Home Service Cuts Requiem for a Z

Requiem for a Z

by Benjamin Kabak

Brooklyn Borough President sings a (hopefully unnecessary) swan song for the Z train.

I like what city officials and transit advocates are doing right now. They’re keeping the attention on the MTA’s budget issue in ways that attract cameras and press coverage. Now if only they focus the rhetoric and get the politicians listening.

A day after a very contentious public hearing, two borough presidents and leading members of the Straphangers Campaign gathered in Lower Manhattan to eulogize the doomed Z train. Bobby Cuza had more about this funeral for a train set to vanish if state and city funds don’t find their ways to the MTA:

Transit advocates held a mock funeral today to mourn the loss of the Z line, which the Metropolitan Transportation Authority has put on the chopping block. “Yea, though the Z walks through the valley of the shadow of death, it will fear no MTA plan,” said Gene Russianoff of the transit advocacy group, The Straphangers Campaign.

While the Straphangers Campaign staged the mock funeral with tongue firmly in cheek, it says the loss of the Z train is no laughing matter. Along the same line, the MTA plans to shorter the M train and eliminate J/Z skip-stop service. Although the agency will add extra J trains, the changes will add time to riders’ commutes.

“Someone coming from Parsons Boulevard-Jamaica will have about seven minutes added to their trip one-way,” said Russianoff. “So when you calculate that twice a day, five days a week, that’s an hour of additional commuting time those riders are going to have.”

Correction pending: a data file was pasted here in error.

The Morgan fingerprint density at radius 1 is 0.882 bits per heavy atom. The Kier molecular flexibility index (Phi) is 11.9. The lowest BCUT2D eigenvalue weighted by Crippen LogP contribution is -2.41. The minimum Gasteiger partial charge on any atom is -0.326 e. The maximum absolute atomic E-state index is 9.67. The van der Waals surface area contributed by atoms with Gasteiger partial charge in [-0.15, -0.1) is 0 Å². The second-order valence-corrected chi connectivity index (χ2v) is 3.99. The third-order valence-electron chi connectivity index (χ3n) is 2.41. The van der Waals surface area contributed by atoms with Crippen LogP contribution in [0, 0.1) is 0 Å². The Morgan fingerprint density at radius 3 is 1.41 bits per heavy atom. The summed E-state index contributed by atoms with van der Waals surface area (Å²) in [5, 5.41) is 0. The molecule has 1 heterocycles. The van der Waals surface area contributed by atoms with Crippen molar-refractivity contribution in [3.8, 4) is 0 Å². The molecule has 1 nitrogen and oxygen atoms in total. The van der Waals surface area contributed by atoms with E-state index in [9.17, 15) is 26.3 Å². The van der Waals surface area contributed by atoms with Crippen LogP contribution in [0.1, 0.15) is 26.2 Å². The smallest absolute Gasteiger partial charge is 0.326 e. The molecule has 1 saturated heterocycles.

Joining Russianoff were Manhattan Beep Scott Stringer and his Brooklyn counterpart Marty Markowitz. Stringer had all the right words. “I’m here to tell you that we believe in resurrection,” he said. “And we believe that this battle, which now heads to Albany, we have not yet begun to fight.”

But Markowitz’s presence is far more problematic. According to one report, Marty sounded like, well, himself. “Though the Z train begins in Queens and ends in Manhattan, it is—like the J—Brooklyn to the core,” he said to the cameras. “When trains like the Z die, our City’s economy dies with them. This is why we grieve at this mock funeral today. Let’s hope these are not the Z’s last rites.”

As Cap’n Transit succinctly pointed out, Markowitz has been a vocal opponent of bridge tolls, and right now, those bridge tolls are the MTA’s last and best hope. As I mentioned yesterday, we are again seeing a dearth of leadership and rhetoric. It is, as a mentioned, comforting to see Russianoff on the front lines, but we need to see more pressure on Albany and more pressure on city officials — like Markowitz and Stringer — to embrace East River tolls. A healthy MTA for 100 percent of New Yorkers is far more important than placating the 4 percent of Brooklyn drivers who would be impacted by East River tolls.